The 90s were a pretty happening decade. The USSR has just fallen, Lara Croft’s pixilated woman-meats were helping a whole generation of boys “discover” (masturbate) themselves, and Ted Turner was trying to save the environment with his very own Saturday morning cartoon. That show was Captain Planet, a tale of 5 teenagers with attitude and various ethnic backgrounds using magical powers to battle the evil Rita Repulsa and her army of… no wait, that’s Power Rangers…How silly of me. Captain Planet was a story about 5 teenagers with attitude and various ethnic backgrounds using magical powers to summon a flying, vaguely homoerotic Superman to fight evil polluters and spew out retarded one-line jokes. How can a show with such a strong premise possibly turn out bizarre, you ask? Take a look:
Season 6, Episode 6 – “A good bomb is hard to find”
Perfecting a working time machine, a future Dr. Blight travels into the past to deliver a terrifying message… of peace. It seems that we humans eventually get our act together and by 2014 the entire planet turns into a walking hippie commune where war and weapons no longer exist. Well clearly something had to be done about that. Something stupid. Ignoring the obvious uses of a time machine to… you know, learn all of the secrets of the universe, the Blights decide to swipe some plutonium from an Eastern European country and sell it to the highest bidder… in the past. Where they meet Hitler.
Oh sure, they never actually identify him by name… he is just your standard WWII military leader of Germany with distinctive facial hair who answers to the name Fuhrer. And just to awkwardly manhandle our roofied up minds some more, the end of the episode features the present Blight leaving her manual for enriching plutonium in the past which gets picked up by an American soldier.
So you see, it was Dr Blight who was responsible for the Hiroshima-Nagasaki bombings. Sleep well America, your conscience is clear. Captain Planet has absolved you.
Season 2, Episode 4 – “Send in the Clones”
All is not well on the island of Mogahl, and not just because it’s a clumsily disguised metaphor for all of Africa. A simple peasant family living on the island has apparently been cursed by the Gods themselves because almost all of their children have been born female. Setting up to fix this unnatural mistake, the couple have been working furiously on a solution (more information in link) but alas, only one of their kids so far, Vico, turned out normal (that is, with a penis). But just then, technology steps in to save the day. Who needs the joy of sex when you can simply clone yourself more sons through a clone-ray gun?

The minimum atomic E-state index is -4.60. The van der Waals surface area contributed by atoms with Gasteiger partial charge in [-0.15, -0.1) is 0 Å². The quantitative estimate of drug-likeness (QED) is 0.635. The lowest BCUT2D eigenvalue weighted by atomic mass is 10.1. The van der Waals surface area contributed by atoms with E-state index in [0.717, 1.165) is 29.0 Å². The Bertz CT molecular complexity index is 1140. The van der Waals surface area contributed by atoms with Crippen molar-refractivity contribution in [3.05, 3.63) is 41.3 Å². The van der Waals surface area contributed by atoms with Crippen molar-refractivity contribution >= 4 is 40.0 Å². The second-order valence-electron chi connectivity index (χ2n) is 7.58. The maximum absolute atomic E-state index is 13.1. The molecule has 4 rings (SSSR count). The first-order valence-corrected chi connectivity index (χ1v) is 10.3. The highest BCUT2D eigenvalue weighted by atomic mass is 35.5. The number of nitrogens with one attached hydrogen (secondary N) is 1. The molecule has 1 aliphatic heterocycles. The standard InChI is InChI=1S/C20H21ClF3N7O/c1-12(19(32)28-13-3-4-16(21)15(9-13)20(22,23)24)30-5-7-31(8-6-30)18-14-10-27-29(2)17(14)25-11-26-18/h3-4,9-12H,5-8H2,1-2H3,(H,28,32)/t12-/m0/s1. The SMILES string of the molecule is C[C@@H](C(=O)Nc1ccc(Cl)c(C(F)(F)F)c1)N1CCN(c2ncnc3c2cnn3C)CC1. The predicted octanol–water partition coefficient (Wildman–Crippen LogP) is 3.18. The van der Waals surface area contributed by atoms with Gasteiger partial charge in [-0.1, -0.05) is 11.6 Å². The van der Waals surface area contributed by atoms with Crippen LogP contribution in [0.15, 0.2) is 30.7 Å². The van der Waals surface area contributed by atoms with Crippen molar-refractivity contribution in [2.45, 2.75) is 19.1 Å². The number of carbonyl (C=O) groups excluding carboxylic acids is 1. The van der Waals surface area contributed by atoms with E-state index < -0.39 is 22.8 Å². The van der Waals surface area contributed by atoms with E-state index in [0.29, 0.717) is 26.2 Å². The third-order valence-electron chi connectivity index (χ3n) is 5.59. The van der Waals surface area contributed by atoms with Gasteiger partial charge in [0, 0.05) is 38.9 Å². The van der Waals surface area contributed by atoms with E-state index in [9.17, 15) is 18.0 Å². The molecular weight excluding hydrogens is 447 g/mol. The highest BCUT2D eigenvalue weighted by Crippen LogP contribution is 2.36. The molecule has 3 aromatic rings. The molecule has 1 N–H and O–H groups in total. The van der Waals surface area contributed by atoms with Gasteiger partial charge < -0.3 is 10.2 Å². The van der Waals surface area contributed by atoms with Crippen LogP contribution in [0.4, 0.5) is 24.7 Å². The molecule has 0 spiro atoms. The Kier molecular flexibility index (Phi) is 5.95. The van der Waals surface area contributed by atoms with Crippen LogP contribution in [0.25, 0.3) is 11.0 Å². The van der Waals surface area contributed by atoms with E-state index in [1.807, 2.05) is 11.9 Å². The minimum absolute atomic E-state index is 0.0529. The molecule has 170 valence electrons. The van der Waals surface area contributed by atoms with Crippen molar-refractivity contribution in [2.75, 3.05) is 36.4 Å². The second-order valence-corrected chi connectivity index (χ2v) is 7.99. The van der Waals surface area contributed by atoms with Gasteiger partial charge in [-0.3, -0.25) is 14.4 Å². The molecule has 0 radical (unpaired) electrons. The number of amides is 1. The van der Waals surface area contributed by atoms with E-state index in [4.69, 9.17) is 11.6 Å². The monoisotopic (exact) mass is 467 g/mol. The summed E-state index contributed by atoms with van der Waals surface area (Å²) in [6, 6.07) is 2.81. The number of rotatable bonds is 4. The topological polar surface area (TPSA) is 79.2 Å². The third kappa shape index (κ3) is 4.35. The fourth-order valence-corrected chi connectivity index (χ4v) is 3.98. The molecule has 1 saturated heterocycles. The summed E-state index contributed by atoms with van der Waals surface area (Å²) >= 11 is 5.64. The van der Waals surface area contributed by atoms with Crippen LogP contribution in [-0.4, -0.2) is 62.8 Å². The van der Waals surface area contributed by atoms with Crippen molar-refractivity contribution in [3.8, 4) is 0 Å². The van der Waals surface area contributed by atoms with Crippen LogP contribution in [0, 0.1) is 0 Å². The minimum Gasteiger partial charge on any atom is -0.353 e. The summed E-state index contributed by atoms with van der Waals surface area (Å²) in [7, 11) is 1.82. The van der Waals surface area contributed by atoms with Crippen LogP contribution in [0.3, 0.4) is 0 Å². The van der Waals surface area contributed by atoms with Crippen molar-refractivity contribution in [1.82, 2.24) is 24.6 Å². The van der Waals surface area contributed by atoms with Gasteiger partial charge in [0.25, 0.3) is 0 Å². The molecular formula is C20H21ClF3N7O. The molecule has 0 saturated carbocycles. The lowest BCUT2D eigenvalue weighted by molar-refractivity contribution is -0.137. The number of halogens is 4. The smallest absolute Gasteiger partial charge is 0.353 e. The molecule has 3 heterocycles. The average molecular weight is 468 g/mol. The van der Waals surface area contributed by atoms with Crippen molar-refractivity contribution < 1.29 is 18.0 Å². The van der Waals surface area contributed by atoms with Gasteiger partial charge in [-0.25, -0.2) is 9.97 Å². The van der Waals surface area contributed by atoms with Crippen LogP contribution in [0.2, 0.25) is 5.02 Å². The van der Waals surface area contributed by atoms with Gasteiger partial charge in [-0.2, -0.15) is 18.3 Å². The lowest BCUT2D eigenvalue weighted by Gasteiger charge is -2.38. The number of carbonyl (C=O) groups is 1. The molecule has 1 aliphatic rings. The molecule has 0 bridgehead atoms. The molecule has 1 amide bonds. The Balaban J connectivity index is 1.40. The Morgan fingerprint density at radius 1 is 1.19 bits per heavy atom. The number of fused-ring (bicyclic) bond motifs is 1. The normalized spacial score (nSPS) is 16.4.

It turns out that while looking for cheap labor for his flamethrower factory, the villain Looten Plunder used the aforementioned clone ray to clone Vico, presumably hoping to later make him his black slave. However, in a shocking twist it is revealed that whenever a cloned person eats something, he starts multiplying again and again, and soon the boy (and a locus swarm accidentally cloned with him) poses a threat to the island’s food supply. So you see children, that is why we must all do our part to stop illegal human cloning in Mogahl. And remember – all technology is inherently evil.
So what other things can we learn from this episode? “Using cheap 3rd world labor is bad” perhaps? But I can’t stop myself from thinking “We should stop feeding 3rd world children before they multiply like hell and take over the world.” Also, I found out that humanitarian efforts against child labor are the only thing standing between me and my very own affordable flamethrower. Well thanks a lot Plane-twat-eers (see what I did there?).
Season 3, Episode 11 – “A Formula for Hate”
There are a few things in life that we can all agree on. Don’t jam a fork into a plugged toaster. Never, under any circumstances, even hint at the possibility that your gf/wife has put on some weight. And finally: Do not let Captain Planet teach your elementary school kids about AIDS, unprotected sex and needle drugs. Now go on, guess what this episode of Captain Planet is about… That’s right – toaster safety… as long as I cover my ears and yell “LALALALALALA, I can’t hear you”. But in the few short moments when I need to rest and gasp for air, this episode is actually about AIDS.